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A Palestinian works inside a smuggling tunnel flooded by Egyptian forces, beneath the Egyptian-Gaza border in Rafah, in the southern Gaza Strip February 10, 2013. Egypt's campaign to shut down smuggling tunnels running under its border into the Gaza Strip threatens to throw thousands of Palestinians out of work in the Hamas-run enclave. The network of tunnels has been a vital lifeline for Gaza, bringing in an estimated 30 percent of all goods that reach the enclave and circumventing a blockade imposed by Israel and Egypt for more than seven years. (Ibraheem Abu Mustafa/Reuters)
A Palestinian works inside a smuggling tunnel flooded by Egyptian forces, beneath the Egyptian-Gaza border in Rafah, in the southern Gaza Strip February 10, 2013. Egypt's campaign to shut down smuggling tunnels running under its border into the Gaza Strip threatens to throw thousands of Palestinians out of work in the Hamas-run enclave. The network of tunnels has been a vital lifeline for Gaza, bringing in an estimated 30 percent of all goods that reach the enclave and circumventing a blockade imposed by Israel and Egypt for more than seven years. (Ibraheem Abu Mustafa/Reuters)

Tunnels flooded to cut Gaza arms smuggling, Egypt says Add to ...

Egypt will not tolerate a two-way flow of smuggled arms with the Gaza Strip that is destabilizing its Sinai Peninsula, a senior aide to its Islamist President said, explaining why Egyptian forces flooded sub-border tunnels last week.

The network of tunnels has been a lifeline for some 1.7 million Palestinians in Gaza, bringing in an estimated 30 per cent of all goods that reach the enclave and circumventing a blockade imposed by Israel for more than seven years.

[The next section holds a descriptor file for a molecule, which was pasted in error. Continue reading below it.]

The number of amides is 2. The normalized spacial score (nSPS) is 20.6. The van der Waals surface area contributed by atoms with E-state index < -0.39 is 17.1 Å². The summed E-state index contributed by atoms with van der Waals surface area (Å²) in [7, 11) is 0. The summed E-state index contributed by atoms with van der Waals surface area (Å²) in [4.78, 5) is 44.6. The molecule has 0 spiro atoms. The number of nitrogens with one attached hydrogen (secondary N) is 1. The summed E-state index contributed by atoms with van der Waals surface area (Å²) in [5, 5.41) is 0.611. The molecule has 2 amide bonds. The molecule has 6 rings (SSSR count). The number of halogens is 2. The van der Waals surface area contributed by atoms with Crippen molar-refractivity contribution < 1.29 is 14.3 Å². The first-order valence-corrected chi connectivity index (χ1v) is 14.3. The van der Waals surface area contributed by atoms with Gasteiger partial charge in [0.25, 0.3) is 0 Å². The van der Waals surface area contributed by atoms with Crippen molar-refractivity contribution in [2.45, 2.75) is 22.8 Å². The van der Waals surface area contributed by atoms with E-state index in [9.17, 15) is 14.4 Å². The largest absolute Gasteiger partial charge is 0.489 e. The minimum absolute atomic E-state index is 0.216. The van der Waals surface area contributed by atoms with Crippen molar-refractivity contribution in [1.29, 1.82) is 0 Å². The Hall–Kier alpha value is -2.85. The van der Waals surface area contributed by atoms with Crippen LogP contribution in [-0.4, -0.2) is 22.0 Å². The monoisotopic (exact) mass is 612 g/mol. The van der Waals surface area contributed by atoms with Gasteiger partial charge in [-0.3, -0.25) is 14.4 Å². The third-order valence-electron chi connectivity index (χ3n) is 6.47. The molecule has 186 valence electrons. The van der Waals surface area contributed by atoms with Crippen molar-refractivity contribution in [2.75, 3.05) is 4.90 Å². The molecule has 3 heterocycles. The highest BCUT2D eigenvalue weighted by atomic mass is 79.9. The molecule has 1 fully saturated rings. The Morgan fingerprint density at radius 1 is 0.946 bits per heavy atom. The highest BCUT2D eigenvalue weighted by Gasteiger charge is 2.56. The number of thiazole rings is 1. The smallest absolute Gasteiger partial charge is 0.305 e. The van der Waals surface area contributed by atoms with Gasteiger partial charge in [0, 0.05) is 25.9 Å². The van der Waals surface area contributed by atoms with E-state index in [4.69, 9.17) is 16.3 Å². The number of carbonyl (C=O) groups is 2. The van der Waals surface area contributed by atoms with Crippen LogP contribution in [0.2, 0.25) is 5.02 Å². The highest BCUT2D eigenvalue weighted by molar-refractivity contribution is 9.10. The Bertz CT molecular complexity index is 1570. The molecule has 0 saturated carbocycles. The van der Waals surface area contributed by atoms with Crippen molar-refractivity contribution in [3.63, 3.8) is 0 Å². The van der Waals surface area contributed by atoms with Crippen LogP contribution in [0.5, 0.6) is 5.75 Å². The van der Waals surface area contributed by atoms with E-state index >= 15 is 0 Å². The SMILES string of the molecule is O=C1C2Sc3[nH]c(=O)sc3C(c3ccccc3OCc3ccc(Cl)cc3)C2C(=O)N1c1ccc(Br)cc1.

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But Essam Haddad, national security adviser to President Mohammed Morsi, told Reuters: “We don’t want to see these tunnels used for illegal ways of smuggling either people or weapons that can really harm Egyptian security.”

He said that under a deal brokered by Cairo to end fighting in November between Israel and the Hamas movement that rules the Gaza Strip, the Israeli stranglehold on the coastal territory had been considerably relaxed. Egypt has eased border controls to allow in construction materials, notably from Qatar.

“Now we can say that the borders are open to a good extent – it could still be improved – and the needs of the Gazan people are allowed in. Building materials are allowed in for the first time,” Mr. Haddad said.

“And on the other side, we would not like to see arms smuggled through these tunnels, either in or out, because we are now seeing in Sinai and we have captured actually across Egypt heavy arms that could be used in a very dangerous way.”

Sixteen Egyptian border guards were killed last August in a militant attack in Sinai near the Gaza fence that shocked Egyptians and highlighted lawlessness in the desert region adjoining Israel and the Gaza Strip.

Last Friday, Egypt said it had seized two tons of explosives hidden in a truck carrying a shipment of fruit and vegetables bound for Sinai. In January, Egypt seized six anti-aircraft and anti-tank rockets in the peninsula that smugglers may have intended to send to Gaza.

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